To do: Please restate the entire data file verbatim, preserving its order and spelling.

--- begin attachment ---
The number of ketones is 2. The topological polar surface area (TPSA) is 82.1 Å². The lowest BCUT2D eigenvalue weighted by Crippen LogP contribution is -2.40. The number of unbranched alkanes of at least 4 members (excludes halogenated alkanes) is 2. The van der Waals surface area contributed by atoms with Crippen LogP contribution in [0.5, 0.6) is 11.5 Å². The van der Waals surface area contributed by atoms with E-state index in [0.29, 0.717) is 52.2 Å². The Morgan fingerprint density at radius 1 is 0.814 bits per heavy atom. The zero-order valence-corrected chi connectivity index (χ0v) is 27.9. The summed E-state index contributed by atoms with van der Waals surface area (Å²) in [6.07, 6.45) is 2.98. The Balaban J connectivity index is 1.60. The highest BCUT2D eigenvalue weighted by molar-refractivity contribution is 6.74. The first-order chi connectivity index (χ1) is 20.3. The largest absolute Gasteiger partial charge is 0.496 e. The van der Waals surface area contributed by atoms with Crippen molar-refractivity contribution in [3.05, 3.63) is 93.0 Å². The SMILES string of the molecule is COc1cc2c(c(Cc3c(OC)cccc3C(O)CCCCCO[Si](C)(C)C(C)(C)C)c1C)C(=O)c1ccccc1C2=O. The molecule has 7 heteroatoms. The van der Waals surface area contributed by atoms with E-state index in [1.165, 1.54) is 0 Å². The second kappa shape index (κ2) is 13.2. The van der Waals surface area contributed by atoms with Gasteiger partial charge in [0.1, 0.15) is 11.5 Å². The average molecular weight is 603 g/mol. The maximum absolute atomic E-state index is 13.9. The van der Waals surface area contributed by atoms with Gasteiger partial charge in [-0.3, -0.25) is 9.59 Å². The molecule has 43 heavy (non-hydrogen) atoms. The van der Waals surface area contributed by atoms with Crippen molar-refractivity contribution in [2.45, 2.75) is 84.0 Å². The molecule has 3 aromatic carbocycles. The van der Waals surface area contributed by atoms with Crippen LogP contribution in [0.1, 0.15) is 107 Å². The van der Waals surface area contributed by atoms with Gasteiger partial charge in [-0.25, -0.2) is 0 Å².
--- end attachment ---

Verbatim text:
The number of ketones is 2. The topological polar surface area (TPSA) is 82.1 Å². The lowest BCUT2D eigenvalue weighted by Crippen LogP contribution is -2.40. The number of unbranched alkanes of at least 4 members (excludes halogenated alkanes) is 2. The van der Waals surface area contributed by atoms with Crippen LogP contribution in [0.5, 0.6) is 11.5 Å². The van der Waals surface area contributed by atoms with E-state index in [0.29, 0.717) is 52.2 Å². The Morgan fingerprint density at radius 1 is 0.814 bits per heavy atom. The zero-order valence-corrected chi connectivity index (χ0v) is 27.9. The summed E-state index contributed by atoms with van der Waals surface area (Å²) in [6.07, 6.45) is 2.98. The Balaban J connectivity index is 1.60. The highest BCUT2D eigenvalue weighted by molar-refractivity contribution is 6.74. The first-order chi connectivity index (χ1) is 20.3. The largest absolute Gasteiger partial charge is 0.496 e. The van der Waals surface area contributed by atoms with Crippen molar-refractivity contribution in [3.05, 3.63) is 93.0 Å². The SMILES string of the molecule is COc1cc2c(c(Cc3c(OC)cccc3C(O)CCCCCO[Si](C)(C)C(C)(C)C)c1C)C(=O)c1ccccc1C2=O. The molecule has 7 heteroatoms. The van der Waals surface area contributed by atoms with E-state index in [1.165, 1.54) is 0 Å². The second kappa shape index (κ2) is 13.2. The van der Waals surface area contributed by atoms with Gasteiger partial charge in [0.1, 0.15) is 11.5 Å². The average molecular weight is 603 g/mol. The maximum absolute atomic E-state index is 13.9. The van der Waals surface area contributed by atoms with Gasteiger partial charge in [-0.3, -0.25) is 9.59 Å². The molecule has 43 heavy (non-hydrogen) atoms. The van der Waals surface area contributed by atoms with Crippen molar-refractivity contribution in [2.45, 2.75) is 84.0 Å². The molecule has 3 aromatic carbocycles. The van der Waals surface area contributed by atoms with Crippen LogP contribution in [0.1, 0.15) is 107 Å². The van der Waals surface area contributed by atoms with Gasteiger partial charge in [-0.25, -0.2) is 0 Å².